Baseball, more than any sport, is a game of history, and there are only a handful of teams that can claim the heritage that equals that of the Cincinnati Reds. The Cubs, Yankees, Red Sox, Tigers, and Cardinals are the ones that come to my mind as being mentioned in the same breath.
My reason for giving these teams the nod? They have all been playing this great game for the longest period of time in the same cities where they started. Their stadiums, though not all of them, the same ones that they originally started with, have remained very close by when they moved into a new one. Two of them play in parks over 100 years old, Fenway and Wrigley. You have many of the greatest players and teams over the years, and in some cases, it was years of frustration that solidified their fan bases.
One thing that the Reds have embraced in celebrating their past is The Cincinnati Reds Hall of Fame and Museum, which is adjacent to the Great American Ball Park. It offers two floors with over 15,000 square feet of exhibit space and for historical perspective, it sits on the site that was once left field in Riverfront Stadium. It has been said by some that it is the second best baseball museum, next to the National Baseball Hall of Fame and Museum in Cooperstown.
When I asked the Reds’ Chris Eckes, operations manager and chief curator of the museum that question, he laughed, then said, “I’ve been told that some people in St. Louis might like to argue with you about that.”
Nothing like a little National League Central Division rivalry coming into play, even amongst the team’s museums.
When I visited the museum during the 2018 baseball season, their exhibit was “Reds Threads,” a study of the uniforms worn by the team since its start in 1869 as The Red Stockings, all the way up through what they were wearing for the 2018 season. Over 120 Reds uniform items were on display in cases throughout the main floor. There were also jerseys from 26 major league teams past and present, on display as well throughout the building, which tied into the exhibit. Included were the teams that played against the two-time World Champion “Big Red Machine” back in the 1970s, from both the American and National Leagues. If you are a collector or student of uniforms, it was an exhibit well worth seeing.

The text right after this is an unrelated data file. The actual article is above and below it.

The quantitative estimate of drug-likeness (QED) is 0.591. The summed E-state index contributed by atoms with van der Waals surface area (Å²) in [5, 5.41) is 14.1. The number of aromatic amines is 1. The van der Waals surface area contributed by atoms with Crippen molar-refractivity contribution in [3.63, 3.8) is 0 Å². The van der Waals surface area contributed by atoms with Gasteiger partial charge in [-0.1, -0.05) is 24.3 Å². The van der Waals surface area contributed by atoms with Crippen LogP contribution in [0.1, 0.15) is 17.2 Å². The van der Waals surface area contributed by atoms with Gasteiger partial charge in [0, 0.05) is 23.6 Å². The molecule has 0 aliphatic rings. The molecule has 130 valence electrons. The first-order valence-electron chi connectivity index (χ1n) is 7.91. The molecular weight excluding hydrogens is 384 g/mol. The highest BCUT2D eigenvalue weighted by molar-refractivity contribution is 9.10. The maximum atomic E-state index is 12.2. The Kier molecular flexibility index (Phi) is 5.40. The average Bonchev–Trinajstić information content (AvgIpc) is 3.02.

“This is one of the largest uniform exhibits ever assembled and displayed for the public to see,” Eckes said. He was quick to point out that Lieutenant Colonel (Ret.) Frank Grob, considered by many as the foremost authenticator and collector of major league uniforms, was instrumental in helping put it all together. “Several of the pieces came from his private collection.” They also collaborated with the Hall of Fame in Cooperstown to help make it happen.
When you first walked in, the exhibit started with a replica uniform of the Cincinnati Red Stockings, the first all professional baseball team from 1869. Why a replica, you ask? Up until this point in time, no original has ever turned up, or is known to exist. I asked Eckes what if he one day got a call from someone who thought they might have one?
“We would love to talk with them,” he said. He pointed out that they don’t purchase items and what they have on exhibit have come straight from the Reds, been donated, or are on loan. I asked if a benefactor might factor into the equation if such a find was ever made, and he said “That could be a possibility.”
The Reds become a charter member of the National League when it was formed in 1876. I always thought the Reds were the oldest and longest running team in the majors. What I didn’t know, and found out on my trip to Cincinnati, was that the Reds were expelled from the National League in October 1880, due in part to their renting out their ballpark on Sundays, and for refusing to stop selling beer at their ballgames. A month later they became a founding member of the American Association at a meeting in the Gibson Hotel in Cincinnati. It would be in late 1889 before they were granted readmission to the National League. How ironic this seems today when you look at the large roll that beer sales and advertising play into the budgets of major league teams, and that every team now play on Sundays.
The exhibit went into the history of major league uniforms over the years, including the changing of materials. They even had on display a uniform swatch book from 1951 that was used by teams to pick out the material they wanted to use from the McGregor/Goldsmith Sporting Goods Company. From wool flannel in the early years, to the colorful double knits of the 1970s, to the blends of today’s more traditional looking uniforms, the changes over the years were discussed and displayed. There were display cases with the different uniforms used by the Reds for each decade from the 1920s going forward up until what they wore last season.